In Central Asia, the U.S. ‘Reaps Fruits’ of its Prior Policies: Novosti of Russia
This article from Russia seethes with irony and contains a good dose of what Germans call ‘shadenfreuder.’ This is a word that means ‘to take pleasure in the pain of others.’
As most people know – the United States recruited, paid and supplied Islamic mujaheddin to dislodge the Soviet Union from Afghanistan during the Carter and Reagan Administrations.
According to this analysis by Petr Goncharov and Dmitriy Kosirev of Russia’s Novosti News Service – the United States is now dealing with the consequences of what from Moscow’s point of view, has been a decades-long series of monumental policy mistakes on the part of the United States.
“The United States is reaping the fruits of its own policy, which, during the years of the Cold War was aimed at supporting the mujaheddin. … Imported from Saudi Arabia and other Arab states, the mujaheddin brought with them Islamic extremism, which is now successfully confronting their investors – the United States.”
And in one of their more ironic paragraphs, Goncharov and Kosirev write:
“And by the way, now that we’re reevaluating our “Cold” past, this is a good time to ask, was there such a difference between today’s U.S./European program for settling Afghanistan and the program implemented in its time by the Soviet Union? As it turns out, there is no significant difference. The same goals, the same challenges: establishing Afghanistan as a modern democratic secular state, whose culture and social ideology would be based on Afghan tradition, including Islam. But the United States was so passionate in its desire to prevent the Soviet Union from controlling Central Asia that it was ready to sacrifice the peace and tranquility in Afghanistan – which is pretty much what happened.”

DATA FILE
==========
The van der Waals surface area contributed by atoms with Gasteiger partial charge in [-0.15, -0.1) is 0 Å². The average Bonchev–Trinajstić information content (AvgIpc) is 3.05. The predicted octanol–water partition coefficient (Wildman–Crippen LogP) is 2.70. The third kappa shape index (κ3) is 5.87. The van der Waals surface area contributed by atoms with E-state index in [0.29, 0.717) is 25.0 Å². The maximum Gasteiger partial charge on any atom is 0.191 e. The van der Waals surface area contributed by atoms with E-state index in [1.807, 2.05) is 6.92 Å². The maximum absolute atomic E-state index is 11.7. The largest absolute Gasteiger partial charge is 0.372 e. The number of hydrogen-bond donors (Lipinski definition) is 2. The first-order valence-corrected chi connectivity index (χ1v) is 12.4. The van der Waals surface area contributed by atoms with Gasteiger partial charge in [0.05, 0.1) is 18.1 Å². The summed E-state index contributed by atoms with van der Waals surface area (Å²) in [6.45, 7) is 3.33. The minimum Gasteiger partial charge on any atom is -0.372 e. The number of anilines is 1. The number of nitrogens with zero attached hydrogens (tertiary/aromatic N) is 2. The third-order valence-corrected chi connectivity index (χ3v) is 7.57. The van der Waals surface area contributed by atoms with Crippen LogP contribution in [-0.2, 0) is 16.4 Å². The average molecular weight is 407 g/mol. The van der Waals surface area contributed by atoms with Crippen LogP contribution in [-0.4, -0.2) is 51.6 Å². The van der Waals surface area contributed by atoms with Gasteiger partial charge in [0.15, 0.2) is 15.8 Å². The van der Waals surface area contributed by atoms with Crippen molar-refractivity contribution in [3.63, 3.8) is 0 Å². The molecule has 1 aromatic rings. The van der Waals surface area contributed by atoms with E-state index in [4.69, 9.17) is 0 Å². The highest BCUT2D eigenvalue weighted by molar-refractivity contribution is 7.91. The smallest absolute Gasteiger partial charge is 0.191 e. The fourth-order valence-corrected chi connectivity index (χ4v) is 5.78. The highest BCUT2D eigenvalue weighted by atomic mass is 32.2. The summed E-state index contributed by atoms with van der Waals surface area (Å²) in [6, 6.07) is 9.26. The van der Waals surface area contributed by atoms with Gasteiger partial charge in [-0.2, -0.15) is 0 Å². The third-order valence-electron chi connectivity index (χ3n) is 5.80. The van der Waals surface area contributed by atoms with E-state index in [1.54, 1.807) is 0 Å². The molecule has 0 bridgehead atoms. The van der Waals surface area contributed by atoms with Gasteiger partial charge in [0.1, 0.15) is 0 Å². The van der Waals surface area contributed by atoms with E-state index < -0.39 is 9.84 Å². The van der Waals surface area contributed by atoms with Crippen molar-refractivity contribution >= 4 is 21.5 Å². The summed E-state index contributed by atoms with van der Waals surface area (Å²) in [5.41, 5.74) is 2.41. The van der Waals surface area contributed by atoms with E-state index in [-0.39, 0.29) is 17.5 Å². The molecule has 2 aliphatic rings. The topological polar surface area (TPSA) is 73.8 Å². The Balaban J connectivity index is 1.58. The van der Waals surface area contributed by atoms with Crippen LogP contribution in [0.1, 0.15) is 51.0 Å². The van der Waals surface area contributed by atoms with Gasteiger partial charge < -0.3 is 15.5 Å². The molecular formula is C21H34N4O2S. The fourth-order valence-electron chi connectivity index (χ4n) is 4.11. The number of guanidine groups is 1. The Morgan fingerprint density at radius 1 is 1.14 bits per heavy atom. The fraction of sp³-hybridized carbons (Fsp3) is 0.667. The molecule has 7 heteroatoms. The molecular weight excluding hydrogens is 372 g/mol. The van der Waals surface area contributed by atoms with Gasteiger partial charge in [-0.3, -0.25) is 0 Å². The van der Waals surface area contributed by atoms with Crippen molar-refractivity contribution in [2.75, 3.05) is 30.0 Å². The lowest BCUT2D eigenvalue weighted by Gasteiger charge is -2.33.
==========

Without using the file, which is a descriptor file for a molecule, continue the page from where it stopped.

By Petr Goncharov and Dmitriy Kosirev
Translated By Yekaterina Blinova
May 8, 2009
Russian – Novosti – Original Article (Russian)
The meeting at the White House was impressive. The participants were: Barack Obama, president of the nation that calls the situation (a war, actually) in Afghanistan and Pakistan his number one foreign policy priority; Afghanistan President Hamid Karzai; and Pakistan President Asif Ali Zardari. Each guest got twenty minutes to speak with Obama, and then there was a half-hour trilateral meeting with promises of aid and calls for unity.
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